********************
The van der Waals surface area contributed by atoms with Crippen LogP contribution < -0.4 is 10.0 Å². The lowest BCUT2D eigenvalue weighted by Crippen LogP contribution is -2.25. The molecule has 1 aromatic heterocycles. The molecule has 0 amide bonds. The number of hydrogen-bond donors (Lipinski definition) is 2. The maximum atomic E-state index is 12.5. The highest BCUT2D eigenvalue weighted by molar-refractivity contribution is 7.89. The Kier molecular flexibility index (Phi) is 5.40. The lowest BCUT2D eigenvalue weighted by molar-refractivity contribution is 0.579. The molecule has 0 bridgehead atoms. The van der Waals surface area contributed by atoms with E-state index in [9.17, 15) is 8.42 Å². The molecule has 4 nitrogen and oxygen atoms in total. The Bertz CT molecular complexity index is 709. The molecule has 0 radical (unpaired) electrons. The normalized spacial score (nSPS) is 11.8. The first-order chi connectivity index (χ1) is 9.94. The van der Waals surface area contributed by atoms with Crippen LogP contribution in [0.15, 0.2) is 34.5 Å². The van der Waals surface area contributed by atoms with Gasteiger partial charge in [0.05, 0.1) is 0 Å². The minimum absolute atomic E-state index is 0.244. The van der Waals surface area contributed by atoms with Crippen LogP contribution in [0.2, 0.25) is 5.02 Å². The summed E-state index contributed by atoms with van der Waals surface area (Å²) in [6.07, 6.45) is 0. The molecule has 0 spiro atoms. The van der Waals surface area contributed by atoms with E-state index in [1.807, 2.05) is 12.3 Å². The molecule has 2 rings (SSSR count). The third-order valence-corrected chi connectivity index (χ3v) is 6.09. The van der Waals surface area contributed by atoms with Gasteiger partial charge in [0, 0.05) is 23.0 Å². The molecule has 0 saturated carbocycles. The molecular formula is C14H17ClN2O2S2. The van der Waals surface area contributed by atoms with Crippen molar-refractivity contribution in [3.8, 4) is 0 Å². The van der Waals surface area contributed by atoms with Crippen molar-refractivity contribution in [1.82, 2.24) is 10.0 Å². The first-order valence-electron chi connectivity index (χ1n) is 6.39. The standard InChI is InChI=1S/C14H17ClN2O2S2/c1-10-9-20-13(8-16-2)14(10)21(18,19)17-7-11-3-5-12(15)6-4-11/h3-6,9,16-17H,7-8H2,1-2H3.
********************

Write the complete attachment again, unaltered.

The van der Waals surface area contributed by atoms with Crippen LogP contribution < -0.4 is 10.0 Å². The lowest BCUT2D eigenvalue weighted by Crippen LogP contribution is -2.25. The molecule has 1 aromatic heterocycles. The molecule has 0 amide bonds. The number of hydrogen-bond donors (Lipinski definition) is 2. The maximum atomic E-state index is 12.5. The highest BCUT2D eigenvalue weighted by molar-refractivity contribution is 7.89. The Kier molecular flexibility index (Phi) is 5.40. The lowest BCUT2D eigenvalue weighted by molar-refractivity contribution is 0.579. The molecule has 0 bridgehead atoms. The van der Waals surface area contributed by atoms with E-state index in [9.17, 15) is 8.42 Å². The molecule has 4 nitrogen and oxygen atoms in total. The Bertz CT molecular complexity index is 709. The molecule has 0 radical (unpaired) electrons. The normalized spacial score (nSPS) is 11.8. The first-order chi connectivity index (χ1) is 9.94. The van der Waals surface area contributed by atoms with Crippen LogP contribution in [0.15, 0.2) is 34.5 Å². The van der Waals surface area contributed by atoms with Gasteiger partial charge in [0.05, 0.1) is 0 Å². The minimum absolute atomic E-state index is 0.244. The van der Waals surface area contributed by atoms with Crippen LogP contribution in [0.2, 0.25) is 5.02 Å². The summed E-state index contributed by atoms with van der Waals surface area (Å²) in [6.07, 6.45) is 0. The molecule has 0 spiro atoms. The van der Waals surface area contributed by atoms with E-state index in [1.807, 2.05) is 12.3 Å². The molecule has 2 rings (SSSR count). The third-order valence-corrected chi connectivity index (χ3v) is 6.09. The van der Waals surface area contributed by atoms with Gasteiger partial charge in [0, 0.05) is 23.0 Å². The molecule has 0 saturated carbocycles. The molecular formula is C14H17ClN2O2S2. The van der Waals surface area contributed by atoms with Crippen molar-refractivity contribution in [3.8, 4) is 0 Å². The van der Waals surface area contributed by atoms with Crippen molar-refractivity contribution in [1.82, 2.24) is 10.0 Å². The first-order valence-electron chi connectivity index (χ1n) is 6.39. The standard InChI is InChI=1S/C14H17ClN2O2S2/c1-10-9-20-13(8-16-2)14(10)21(18,19)17-7-11-3-5-12(15)6-4-11/h3-6,9,16-17H,7-8H2,1-2H3.